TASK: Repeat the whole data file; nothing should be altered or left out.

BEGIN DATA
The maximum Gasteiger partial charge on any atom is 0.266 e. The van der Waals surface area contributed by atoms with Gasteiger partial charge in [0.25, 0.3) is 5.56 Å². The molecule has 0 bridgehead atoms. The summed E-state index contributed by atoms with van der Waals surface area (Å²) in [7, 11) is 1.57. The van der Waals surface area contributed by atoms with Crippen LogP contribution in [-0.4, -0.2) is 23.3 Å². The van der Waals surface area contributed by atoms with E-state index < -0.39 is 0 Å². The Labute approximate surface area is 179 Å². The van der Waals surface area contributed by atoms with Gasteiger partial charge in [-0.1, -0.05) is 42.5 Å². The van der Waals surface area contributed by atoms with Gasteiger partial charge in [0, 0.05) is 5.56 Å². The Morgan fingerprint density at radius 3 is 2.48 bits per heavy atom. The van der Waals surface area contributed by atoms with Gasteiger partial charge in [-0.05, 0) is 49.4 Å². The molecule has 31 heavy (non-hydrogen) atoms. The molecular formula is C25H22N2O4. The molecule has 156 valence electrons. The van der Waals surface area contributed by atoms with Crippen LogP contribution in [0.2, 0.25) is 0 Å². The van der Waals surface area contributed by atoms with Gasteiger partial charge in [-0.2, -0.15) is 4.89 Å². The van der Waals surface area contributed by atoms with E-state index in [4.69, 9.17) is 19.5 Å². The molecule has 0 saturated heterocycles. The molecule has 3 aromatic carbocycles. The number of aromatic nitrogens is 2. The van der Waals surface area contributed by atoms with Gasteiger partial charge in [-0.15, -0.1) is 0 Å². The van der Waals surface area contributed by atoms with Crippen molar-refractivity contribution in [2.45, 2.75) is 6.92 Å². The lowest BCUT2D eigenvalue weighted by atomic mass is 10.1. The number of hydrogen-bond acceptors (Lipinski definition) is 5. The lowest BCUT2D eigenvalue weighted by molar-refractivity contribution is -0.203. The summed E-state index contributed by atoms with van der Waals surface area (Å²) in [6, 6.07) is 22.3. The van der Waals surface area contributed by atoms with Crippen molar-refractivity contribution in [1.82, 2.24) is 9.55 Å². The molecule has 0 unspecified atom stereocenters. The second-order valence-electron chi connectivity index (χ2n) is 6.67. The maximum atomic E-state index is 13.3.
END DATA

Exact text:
The maximum Gasteiger partial charge on any atom is 0.266 e. The van der Waals surface area contributed by atoms with Gasteiger partial charge in [0.25, 0.3) is 5.56 Å². The molecule has 0 bridgehead atoms. The summed E-state index contributed by atoms with van der Waals surface area (Å²) in [7, 11) is 1.57. The van der Waals surface area contributed by atoms with Crippen LogP contribution in [-0.4, -0.2) is 23.3 Å². The van der Waals surface area contributed by atoms with E-state index < -0.39 is 0 Å². The Labute approximate surface area is 179 Å². The van der Waals surface area contributed by atoms with Gasteiger partial charge in [-0.1, -0.05) is 42.5 Å². The van der Waals surface area contributed by atoms with Gasteiger partial charge in [0, 0.05) is 5.56 Å². The Morgan fingerprint density at radius 3 is 2.48 bits per heavy atom. The van der Waals surface area contributed by atoms with Gasteiger partial charge in [-0.05, 0) is 49.4 Å². The molecule has 31 heavy (non-hydrogen) atoms. The molecular formula is C25H22N2O4. The molecule has 156 valence electrons. The van der Waals surface area contributed by atoms with Crippen LogP contribution in [0.2, 0.25) is 0 Å². The van der Waals surface area contributed by atoms with Gasteiger partial charge in [-0.2, -0.15) is 4.89 Å². The van der Waals surface area contributed by atoms with E-state index in [4.69, 9.17) is 19.5 Å². The molecule has 0 saturated heterocycles. The molecule has 3 aromatic carbocycles. The number of aromatic nitrogens is 2. The van der Waals surface area contributed by atoms with Gasteiger partial charge in [-0.15, -0.1) is 0 Å². The van der Waals surface area contributed by atoms with Crippen molar-refractivity contribution in [2.45, 2.75) is 6.92 Å². The lowest BCUT2D eigenvalue weighted by atomic mass is 10.1. The number of hydrogen-bond acceptors (Lipinski definition) is 5. The lowest BCUT2D eigenvalue weighted by molar-refractivity contribution is -0.203. The summed E-state index contributed by atoms with van der Waals surface area (Å²) in [6, 6.07) is 22.3. The van der Waals surface area contributed by atoms with Crippen molar-refractivity contribution in [1.82, 2.24) is 9.55 Å². The molecule has 0 unspecified atom stereocenters. The second-order valence-electron chi connectivity index (χ2n) is 6.67. The maximum atomic E-state index is 13.3.